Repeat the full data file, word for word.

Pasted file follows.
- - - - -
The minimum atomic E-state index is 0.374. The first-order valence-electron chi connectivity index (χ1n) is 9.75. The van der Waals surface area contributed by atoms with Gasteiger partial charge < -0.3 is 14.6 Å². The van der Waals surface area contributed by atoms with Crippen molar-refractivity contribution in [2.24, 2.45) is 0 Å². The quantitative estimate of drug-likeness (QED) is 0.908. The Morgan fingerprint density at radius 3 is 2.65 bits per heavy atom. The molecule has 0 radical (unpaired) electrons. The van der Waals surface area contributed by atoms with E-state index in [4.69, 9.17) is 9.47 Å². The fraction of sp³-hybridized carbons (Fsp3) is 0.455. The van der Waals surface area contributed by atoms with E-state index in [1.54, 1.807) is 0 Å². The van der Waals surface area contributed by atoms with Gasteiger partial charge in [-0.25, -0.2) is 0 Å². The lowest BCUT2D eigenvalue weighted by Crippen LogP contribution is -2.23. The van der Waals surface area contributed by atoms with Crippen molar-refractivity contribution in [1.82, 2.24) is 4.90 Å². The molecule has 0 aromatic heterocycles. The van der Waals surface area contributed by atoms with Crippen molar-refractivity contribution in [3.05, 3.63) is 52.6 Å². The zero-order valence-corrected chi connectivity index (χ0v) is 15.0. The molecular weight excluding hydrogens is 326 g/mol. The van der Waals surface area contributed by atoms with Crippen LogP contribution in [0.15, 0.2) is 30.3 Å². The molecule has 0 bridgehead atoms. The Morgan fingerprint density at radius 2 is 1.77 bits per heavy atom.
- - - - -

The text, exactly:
The minimum atomic E-state index is 0.374. The first-order valence-electron chi connectivity index (χ1n) is 9.75. The van der Waals surface area contributed by atoms with Gasteiger partial charge < -0.3 is 14.6 Å². The van der Waals surface area contributed by atoms with Crippen molar-refractivity contribution in [2.24, 2.45) is 0 Å². The quantitative estimate of drug-likeness (QED) is 0.908. The Morgan fingerprint density at radius 3 is 2.65 bits per heavy atom. The molecule has 0 radical (unpaired) electrons. The van der Waals surface area contributed by atoms with E-state index in [4.69, 9.17) is 9.47 Å². The fraction of sp³-hybridized carbons (Fsp3) is 0.455. The van der Waals surface area contributed by atoms with E-state index in [1.54, 1.807) is 0 Å². The van der Waals surface area contributed by atoms with Gasteiger partial charge in [-0.25, -0.2) is 0 Å². The lowest BCUT2D eigenvalue weighted by Crippen LogP contribution is -2.23. The van der Waals surface area contributed by atoms with Crippen molar-refractivity contribution in [1.82, 2.24) is 4.90 Å². The molecule has 0 aromatic heterocycles. The van der Waals surface area contributed by atoms with Crippen molar-refractivity contribution in [3.05, 3.63) is 52.6 Å². The zero-order valence-corrected chi connectivity index (χ0v) is 15.0. The molecular weight excluding hydrogens is 326 g/mol. The van der Waals surface area contributed by atoms with Crippen LogP contribution in [0.15, 0.2) is 30.3 Å². The molecule has 0 bridgehead atoms. The Morgan fingerprint density at radius 2 is 1.77 bits per heavy atom.